rocket tracking


Wednesday, April 29, 2009

Spring's First Green is Gold

One of my friends loves to quote Robert Frost at this time of year. She usually recites this poem:

Nothing Gold Can Stay
Nature's first green is gold,
Her hardest hue to hold.
Her early leaf's a flower;
But only so an hour.
Then leaf subsides to leaf.
So Eden sank to grief,
So dawn goes down to day.
Nothing gold can stay.

-- Robert Frost

There's something about Frost.....his pictures are fantastic. The meter wonderful, and all that he speaks of we've thought, but not so eloquently.

My garden is bounding. We've had a long spring, but suddenly, warm weather has hit. Several days of weather approaching 90F has meant that most of my daffodils, except for the late ones, have gone by. The fleeting gold of the trees is leaving for green. But it is lush, and burgeoning.

Daily I take a turn in my garden. Above you can see the new leaves on my weeping Katsura. I love to see it change colors. Hopefully, since this is the beginning of the 4th year it has been in, it will take off like gangbusters.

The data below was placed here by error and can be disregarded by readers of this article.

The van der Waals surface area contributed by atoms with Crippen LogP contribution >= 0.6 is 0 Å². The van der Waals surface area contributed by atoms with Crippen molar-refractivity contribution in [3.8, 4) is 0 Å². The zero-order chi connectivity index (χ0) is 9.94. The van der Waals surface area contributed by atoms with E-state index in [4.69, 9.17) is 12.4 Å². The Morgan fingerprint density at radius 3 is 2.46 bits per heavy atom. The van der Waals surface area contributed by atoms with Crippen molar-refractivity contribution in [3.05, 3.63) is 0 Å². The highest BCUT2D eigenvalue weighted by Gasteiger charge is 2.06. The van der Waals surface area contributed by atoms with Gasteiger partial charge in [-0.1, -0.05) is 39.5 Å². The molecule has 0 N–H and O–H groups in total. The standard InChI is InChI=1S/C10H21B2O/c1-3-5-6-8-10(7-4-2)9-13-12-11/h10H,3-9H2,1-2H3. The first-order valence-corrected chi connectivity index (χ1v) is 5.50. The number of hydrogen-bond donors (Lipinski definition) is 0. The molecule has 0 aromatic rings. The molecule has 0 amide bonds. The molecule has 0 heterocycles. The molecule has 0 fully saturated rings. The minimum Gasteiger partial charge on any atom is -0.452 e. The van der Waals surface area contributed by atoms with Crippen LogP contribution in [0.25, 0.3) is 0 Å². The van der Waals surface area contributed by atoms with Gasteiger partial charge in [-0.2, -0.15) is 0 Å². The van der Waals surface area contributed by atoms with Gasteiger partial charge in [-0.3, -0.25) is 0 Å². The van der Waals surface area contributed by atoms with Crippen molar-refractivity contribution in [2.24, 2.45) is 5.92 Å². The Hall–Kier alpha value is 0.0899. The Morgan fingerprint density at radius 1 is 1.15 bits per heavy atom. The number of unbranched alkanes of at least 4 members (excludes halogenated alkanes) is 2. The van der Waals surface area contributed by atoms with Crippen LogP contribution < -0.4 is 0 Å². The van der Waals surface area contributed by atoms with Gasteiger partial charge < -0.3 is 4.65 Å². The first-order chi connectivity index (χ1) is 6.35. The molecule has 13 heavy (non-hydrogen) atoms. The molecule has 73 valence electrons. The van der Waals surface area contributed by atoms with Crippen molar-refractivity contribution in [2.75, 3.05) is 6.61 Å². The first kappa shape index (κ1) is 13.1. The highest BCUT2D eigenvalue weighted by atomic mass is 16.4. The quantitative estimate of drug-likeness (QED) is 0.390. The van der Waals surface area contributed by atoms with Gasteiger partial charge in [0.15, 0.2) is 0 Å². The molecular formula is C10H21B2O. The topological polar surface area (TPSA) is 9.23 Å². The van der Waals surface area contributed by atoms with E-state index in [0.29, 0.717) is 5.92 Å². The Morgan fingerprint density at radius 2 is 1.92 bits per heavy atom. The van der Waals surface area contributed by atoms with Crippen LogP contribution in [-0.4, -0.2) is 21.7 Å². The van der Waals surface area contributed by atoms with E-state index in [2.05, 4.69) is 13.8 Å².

Weeping trees and trees of gold in spring usually bring Weeping willows to mind. Here's one three weeks ago on a farm not too far from here.

The nursery man who works at the Garden Center around the corner from me keeps on trying to get me to buy some other weeping trees, such as weeping red bud. I resist.

I have a weeping Katsura, a weeping crab apple and a weeping Norway Spruce. Any more weeping things and I think it would be the dubbed the "Garden of Monstrosities."

1 comment:

Shady Character said...

What a great title! I've always loved that line and it goes through my head often this time of year. Right now the Norway maples are dropping massed of golden-green flowers all over the place. It's almost, but not quite enough, to make me forgive them for being such nasty trees otherwise :)

I agree with your decision to resist more weeping trees. Outside of a horticultural collection too many of such things can look strange. (I won't say monstrous.) But just one or a few with some back-up, plainer plants can really pop.